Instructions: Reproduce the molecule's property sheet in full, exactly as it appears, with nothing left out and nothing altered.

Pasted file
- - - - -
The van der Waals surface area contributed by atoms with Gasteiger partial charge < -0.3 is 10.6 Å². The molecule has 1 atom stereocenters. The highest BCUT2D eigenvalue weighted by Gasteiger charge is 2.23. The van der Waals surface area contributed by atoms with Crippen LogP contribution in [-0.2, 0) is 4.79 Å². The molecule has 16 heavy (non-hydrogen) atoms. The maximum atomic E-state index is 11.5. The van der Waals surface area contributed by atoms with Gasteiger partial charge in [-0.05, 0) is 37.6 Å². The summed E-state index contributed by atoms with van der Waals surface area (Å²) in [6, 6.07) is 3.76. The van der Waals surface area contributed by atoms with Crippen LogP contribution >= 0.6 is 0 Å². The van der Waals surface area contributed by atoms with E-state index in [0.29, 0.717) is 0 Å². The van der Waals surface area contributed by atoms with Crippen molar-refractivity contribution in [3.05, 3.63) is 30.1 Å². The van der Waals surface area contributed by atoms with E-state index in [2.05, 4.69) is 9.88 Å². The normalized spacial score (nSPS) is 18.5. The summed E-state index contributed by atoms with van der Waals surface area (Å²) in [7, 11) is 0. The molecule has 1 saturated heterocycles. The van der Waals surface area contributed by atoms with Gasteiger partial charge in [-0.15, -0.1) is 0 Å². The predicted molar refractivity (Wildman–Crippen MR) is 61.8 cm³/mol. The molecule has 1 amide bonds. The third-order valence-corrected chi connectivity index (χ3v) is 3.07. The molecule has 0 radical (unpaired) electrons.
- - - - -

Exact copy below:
The van der Waals surface area contributed by atoms with Gasteiger partial charge < -0.3 is 10.6 Å². The molecule has 1 atom stereocenters. The highest BCUT2D eigenvalue weighted by Gasteiger charge is 2.23. The van der Waals surface area contributed by atoms with Crippen LogP contribution in [-0.2, 0) is 4.79 Å². The molecule has 16 heavy (non-hydrogen) atoms. The maximum atomic E-state index is 11.5. The van der Waals surface area contributed by atoms with Gasteiger partial charge in [-0.05, 0) is 37.6 Å². The summed E-state index contributed by atoms with van der Waals surface area (Å²) in [6, 6.07) is 3.76. The van der Waals surface area contributed by atoms with Crippen LogP contribution >= 0.6 is 0 Å². The van der Waals surface area contributed by atoms with E-state index in [0.29, 0.717) is 0 Å². The van der Waals surface area contributed by atoms with Crippen molar-refractivity contribution in [3.05, 3.63) is 30.1 Å². The van der Waals surface area contributed by atoms with E-state index in [2.05, 4.69) is 9.88 Å². The normalized spacial score (nSPS) is 18.5. The summed E-state index contributed by atoms with van der Waals surface area (Å²) in [7, 11) is 0. The molecule has 1 saturated heterocycles. The van der Waals surface area contributed by atoms with Gasteiger partial charge in [-0.15, -0.1) is 0 Å². The predicted molar refractivity (Wildman–Crippen MR) is 61.8 cm³/mol. The molecule has 1 amide bonds. The third-order valence-corrected chi connectivity index (χ3v) is 3.07. The molecule has 0 radical (unpaired) electrons.